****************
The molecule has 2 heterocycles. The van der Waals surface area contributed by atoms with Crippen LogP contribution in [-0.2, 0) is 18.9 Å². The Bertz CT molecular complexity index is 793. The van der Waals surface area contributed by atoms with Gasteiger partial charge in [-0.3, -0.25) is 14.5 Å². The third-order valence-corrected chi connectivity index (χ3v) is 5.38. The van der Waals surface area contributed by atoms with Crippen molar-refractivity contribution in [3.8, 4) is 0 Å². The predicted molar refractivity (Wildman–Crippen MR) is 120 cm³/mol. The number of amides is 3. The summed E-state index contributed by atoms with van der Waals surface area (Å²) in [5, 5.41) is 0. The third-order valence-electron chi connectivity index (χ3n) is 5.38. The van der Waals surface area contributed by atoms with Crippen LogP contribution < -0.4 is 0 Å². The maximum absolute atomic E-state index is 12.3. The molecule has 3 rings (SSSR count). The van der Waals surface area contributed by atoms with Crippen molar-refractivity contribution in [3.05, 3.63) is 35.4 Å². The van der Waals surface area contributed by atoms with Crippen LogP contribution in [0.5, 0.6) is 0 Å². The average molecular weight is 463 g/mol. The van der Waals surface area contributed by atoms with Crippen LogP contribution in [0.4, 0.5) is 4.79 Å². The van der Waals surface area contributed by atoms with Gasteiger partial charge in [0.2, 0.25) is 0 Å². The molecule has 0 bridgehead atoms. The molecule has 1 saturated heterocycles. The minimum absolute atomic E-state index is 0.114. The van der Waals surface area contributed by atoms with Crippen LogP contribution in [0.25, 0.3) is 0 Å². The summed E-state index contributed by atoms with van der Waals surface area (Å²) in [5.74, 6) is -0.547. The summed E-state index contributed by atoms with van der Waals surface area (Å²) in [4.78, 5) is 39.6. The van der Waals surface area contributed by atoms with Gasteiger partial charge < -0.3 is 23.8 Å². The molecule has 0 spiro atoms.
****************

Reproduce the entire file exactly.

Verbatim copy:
The molecule has 2 heterocycles. The van der Waals surface area contributed by atoms with Crippen LogP contribution in [-0.2, 0) is 18.9 Å². The Bertz CT molecular complexity index is 793. The van der Waals surface area contributed by atoms with Gasteiger partial charge in [-0.3, -0.25) is 14.5 Å². The third-order valence-corrected chi connectivity index (χ3v) is 5.38. The van der Waals surface area contributed by atoms with Crippen molar-refractivity contribution in [3.8, 4) is 0 Å². The predicted molar refractivity (Wildman–Crippen MR) is 120 cm³/mol. The number of amides is 3. The summed E-state index contributed by atoms with van der Waals surface area (Å²) in [5, 5.41) is 0. The third-order valence-electron chi connectivity index (χ3n) is 5.38. The van der Waals surface area contributed by atoms with Crippen LogP contribution < -0.4 is 0 Å². The maximum absolute atomic E-state index is 12.3. The molecule has 3 rings (SSSR count). The van der Waals surface area contributed by atoms with Crippen molar-refractivity contribution in [3.05, 3.63) is 35.4 Å². The van der Waals surface area contributed by atoms with Crippen LogP contribution in [0.5, 0.6) is 0 Å². The average molecular weight is 463 g/mol. The van der Waals surface area contributed by atoms with Crippen LogP contribution in [0.4, 0.5) is 4.79 Å². The van der Waals surface area contributed by atoms with Gasteiger partial charge in [0.2, 0.25) is 0 Å². The molecule has 0 bridgehead atoms. The molecule has 1 saturated heterocycles. The minimum absolute atomic E-state index is 0.114. The van der Waals surface area contributed by atoms with Crippen LogP contribution in [0.25, 0.3) is 0 Å². The summed E-state index contributed by atoms with van der Waals surface area (Å²) in [5.74, 6) is -0.547. The summed E-state index contributed by atoms with van der Waals surface area (Å²) in [4.78, 5) is 39.6. The van der Waals surface area contributed by atoms with Gasteiger partial charge < -0.3 is 23.8 Å². The molecule has 0 spiro atoms.